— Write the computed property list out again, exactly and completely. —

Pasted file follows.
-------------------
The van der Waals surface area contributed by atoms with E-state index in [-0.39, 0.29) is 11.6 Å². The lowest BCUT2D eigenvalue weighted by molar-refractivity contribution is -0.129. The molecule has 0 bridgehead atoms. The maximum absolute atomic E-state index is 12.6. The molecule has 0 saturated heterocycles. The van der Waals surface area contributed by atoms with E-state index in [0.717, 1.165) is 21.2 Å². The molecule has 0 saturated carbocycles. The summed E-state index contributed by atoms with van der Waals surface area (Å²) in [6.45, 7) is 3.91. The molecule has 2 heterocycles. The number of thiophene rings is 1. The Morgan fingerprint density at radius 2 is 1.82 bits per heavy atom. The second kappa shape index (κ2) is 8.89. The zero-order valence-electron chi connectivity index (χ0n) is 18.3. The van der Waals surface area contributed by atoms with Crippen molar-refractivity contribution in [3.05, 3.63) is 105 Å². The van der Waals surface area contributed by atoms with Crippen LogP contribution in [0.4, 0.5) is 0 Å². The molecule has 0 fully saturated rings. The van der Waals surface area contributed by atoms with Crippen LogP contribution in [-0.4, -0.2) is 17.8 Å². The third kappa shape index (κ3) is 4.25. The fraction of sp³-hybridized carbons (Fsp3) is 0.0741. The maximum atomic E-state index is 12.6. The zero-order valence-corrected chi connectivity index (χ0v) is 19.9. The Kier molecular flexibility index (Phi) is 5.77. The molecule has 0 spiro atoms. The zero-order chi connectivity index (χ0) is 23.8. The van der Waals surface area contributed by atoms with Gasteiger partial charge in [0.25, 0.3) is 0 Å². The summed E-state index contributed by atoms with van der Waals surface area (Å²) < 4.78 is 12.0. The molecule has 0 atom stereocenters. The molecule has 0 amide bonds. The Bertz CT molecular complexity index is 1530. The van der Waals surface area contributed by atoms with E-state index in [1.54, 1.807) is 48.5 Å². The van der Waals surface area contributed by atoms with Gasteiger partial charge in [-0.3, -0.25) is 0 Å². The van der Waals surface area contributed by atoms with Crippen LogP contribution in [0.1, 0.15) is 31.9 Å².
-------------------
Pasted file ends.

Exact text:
The van der Waals surface area contributed by atoms with E-state index in [-0.39, 0.29) is 11.6 Å². The lowest BCUT2D eigenvalue weighted by molar-refractivity contribution is -0.129. The molecule has 0 bridgehead atoms. The maximum absolute atomic E-state index is 12.6. The molecule has 0 saturated heterocycles. The van der Waals surface area contributed by atoms with E-state index in [0.717, 1.165) is 21.2 Å². The molecule has 0 saturated carbocycles. The summed E-state index contributed by atoms with van der Waals surface area (Å²) in [6.45, 7) is 3.91. The molecule has 2 heterocycles. The number of thiophene rings is 1. The Morgan fingerprint density at radius 2 is 1.82 bits per heavy atom. The second kappa shape index (κ2) is 8.89. The zero-order valence-electron chi connectivity index (χ0n) is 18.3. The van der Waals surface area contributed by atoms with Crippen molar-refractivity contribution in [3.05, 3.63) is 105 Å². The van der Waals surface area contributed by atoms with Crippen LogP contribution in [0.4, 0.5) is 0 Å². The molecule has 0 fully saturated rings. The van der Waals surface area contributed by atoms with Crippen LogP contribution in [-0.4, -0.2) is 17.8 Å². The third kappa shape index (κ3) is 4.25. The fraction of sp³-hybridized carbons (Fsp3) is 0.0741. The maximum atomic E-state index is 12.6. The zero-order valence-corrected chi connectivity index (χ0v) is 19.9. The Kier molecular flexibility index (Phi) is 5.77. The molecule has 0 spiro atoms. The zero-order chi connectivity index (χ0) is 23.8. The van der Waals surface area contributed by atoms with Gasteiger partial charge in [0.25, 0.3) is 0 Å². The summed E-state index contributed by atoms with van der Waals surface area (Å²) < 4.78 is 12.0. The molecule has 0 atom stereocenters. The molecule has 0 amide bonds. The Bertz CT molecular complexity index is 1530. The van der Waals surface area contributed by atoms with E-state index in [1.54, 1.807) is 48.5 Å². The van der Waals surface area contributed by atoms with Gasteiger partial charge in [-0.3, -0.25) is 0 Å². The van der Waals surface area contributed by atoms with Crippen LogP contribution in [0.1, 0.15) is 31.9 Å².